What is GDPR?
As a marketer or business owner, you might be hearing this term being thrown around a lot lately. It is changing the way businesses collect, process, and handle information.
The GDPR is the European Union’s new “General Data Protection Regulation.” It just came into effect on May 25, 2018 with intentions to modernize and harmonize old laws across the EU. It provides citizens of the EU with greater control over their personal data and assures that their information is being securely protected, regardless of whether the data processing takes place in the EU or another country.
The last data protection rules were established back in 1995, when the internet was in its infancy. A lot has changed since then. And with the convenience of technology and the ability to record any/everything, Big Data has almost gotten out of control.
With GDPR, EU consumers now have control of their information again. They can control who can use their data and for what purpose. The internet doesn’t have to be so scary, as they post, click, and browse their way through websites anymore.
If you have noticed websites like Facebook asking you to review your privacy settings, it’s because of GDPR. GDPR is also the drive behind companies sending out emails asking if you’d like to unsubscribe from their mailing lists.
It’s all about protecting the consumer.
The GDPR lists eight rights with which businesses must comply.
- The right to access personal data – With the GDPR, people located in the EU are now able to ask companies for a copy of the information they hold on them (called a subject access request) and ask how it is used. Businesses are required to provide it to them within a month for free. Before, companies charged up to £10, or $13.96, for this. Consumers can also let companies know if any data is inaccurate, and companies are required to correct it.
- The right to be forgotten – EU Consumers have the right to have their information deleted, if they are no longer customers, or if they withdraw their consent from a company to use their personal data. Businesses must delete all information, even that on backup discs, within 24 hours.
- The right to data portability – EU Consumers can now request to have their data transferred from one company or service provider to another.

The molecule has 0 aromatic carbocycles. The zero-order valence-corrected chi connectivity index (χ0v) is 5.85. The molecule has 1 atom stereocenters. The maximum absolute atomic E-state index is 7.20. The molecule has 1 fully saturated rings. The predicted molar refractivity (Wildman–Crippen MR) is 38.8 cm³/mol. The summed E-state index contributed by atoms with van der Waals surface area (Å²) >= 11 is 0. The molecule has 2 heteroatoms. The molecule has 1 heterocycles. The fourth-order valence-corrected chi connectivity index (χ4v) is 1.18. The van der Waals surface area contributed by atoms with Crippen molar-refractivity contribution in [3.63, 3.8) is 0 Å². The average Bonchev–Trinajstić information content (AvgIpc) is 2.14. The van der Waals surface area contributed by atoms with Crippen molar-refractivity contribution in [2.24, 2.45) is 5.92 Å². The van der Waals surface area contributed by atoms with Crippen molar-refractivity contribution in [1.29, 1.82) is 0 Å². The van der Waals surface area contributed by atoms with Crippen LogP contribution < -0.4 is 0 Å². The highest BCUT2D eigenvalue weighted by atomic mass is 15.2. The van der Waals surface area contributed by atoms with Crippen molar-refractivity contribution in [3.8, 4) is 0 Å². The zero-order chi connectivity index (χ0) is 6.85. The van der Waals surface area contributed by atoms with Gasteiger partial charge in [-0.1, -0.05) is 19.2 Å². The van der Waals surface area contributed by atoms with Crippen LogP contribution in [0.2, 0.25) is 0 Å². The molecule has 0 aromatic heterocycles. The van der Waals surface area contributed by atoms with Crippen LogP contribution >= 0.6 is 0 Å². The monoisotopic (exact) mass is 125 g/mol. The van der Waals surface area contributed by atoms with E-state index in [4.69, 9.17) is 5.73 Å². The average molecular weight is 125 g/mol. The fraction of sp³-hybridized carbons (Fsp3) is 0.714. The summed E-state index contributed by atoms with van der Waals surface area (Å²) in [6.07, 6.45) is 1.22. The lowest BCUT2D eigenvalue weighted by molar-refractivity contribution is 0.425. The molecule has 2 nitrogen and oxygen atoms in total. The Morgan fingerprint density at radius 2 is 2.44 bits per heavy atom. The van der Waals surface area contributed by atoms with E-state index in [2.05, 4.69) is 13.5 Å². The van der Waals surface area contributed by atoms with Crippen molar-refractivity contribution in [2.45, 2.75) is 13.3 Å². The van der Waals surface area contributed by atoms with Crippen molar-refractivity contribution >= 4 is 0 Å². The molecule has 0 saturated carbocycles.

- The right to have information corrected – This ensures that individuals in the EU can have their information updated or corrected as needed.
- The right to restrict processing – EU Consumers can ask for their information to be “restricted,” meaning that companies can store their data but not use it. Any records can remain in place, but they may not be used.
- The right to object – Individuals in the EU have the right to stop the processing of their data for direct marketing. They can object to how their data is used. They can also object to profiling, if they think a company is making assumptions about them for marketing purposes. There are no exemptions to this rule, and any processing is required to stop as soon as the company receives the request.
- The right to be notified – Last but not least, should a data breach occur where an individual of the EU’s data is compromised, they have the right to be informed within 72 hours of the company first becoming aware of the breach.
These updated privacy rules affect how the personal data of EU citizens can be collected, used, and stored. It forces businesses to be much more clear about the information they collect on people. For example, Apple has started using privacy icons that indicate when they are gathering user data.
Who has to comply to GDPR?
Even if a business in the United States has no direct EU operations, it may still need to comply.
GDPR is meant to protect EU citizens. However, many businesses outside of the EU must comply as well, no matter what continent they are doing business on. The GDPR applies to any business in the world that offers goods or services to citizens in the EU (regardless of whether any payment is required). GDPR always applies to any business in the world that collects, processes, or stores personal data on EU citizens. Businesses anywhere from global endeavors to small business are affected by EU’s GDPR.
According to the GDPR directive, personal data is any information related to a person that could be used to identify them (directly or indirectly), such as an IP address, cookies, location details, name, email address, photos, bank details, updates on social networking websites, or medical information. (superoffice.com/blog/gdpr/) If you store any of this information, you must comply. And GDPR protects everyone residing in the EU, not just citizens. The EU is serious about protecting consumer privacy…
It comes with big penalties…
Companies that fail to meet the requirements of GDPR can face massive penalties. Fines can be up to 4% of the company’s annual turnover, or 20 million euros ($24.4 million), whichever is higher. For huge tech companies like Facebook, that could mean over a billion dollars. And for small businesses… big fines could break the bank.
And people are watching!
There are privacy advocate groups out there just waiting to file GDPR complaints against major corporations. Google and Facebook actually faced complaints on the first day that GDPR went into force. Now, a broader group of US-based companies has also been targeted by a French organization, La Quadrature du Net.
There are seven complaints against Facebook, Google (Gmail, YouTube and Search), Apple, Amazon and LinkedIn, which the group collectively calls “GAFAM.” (“M” is for Microsoft.) 12,000 complaints were received from the public at large and later formalized by La Quadrature. La Quadrature has made these complaints (in French) available as templates and is allowing any entity in Europe to “reuse them” to “attack GAFAM or so many others.” La Quadrature also plans to file future complaints against companies like Skype, Outlook, Android, WhatsApp, and Instagram. (martechtoday.com/french-group-files-gdpr-complaints-against-facebook-google-apple-amazon-linkedin-216317)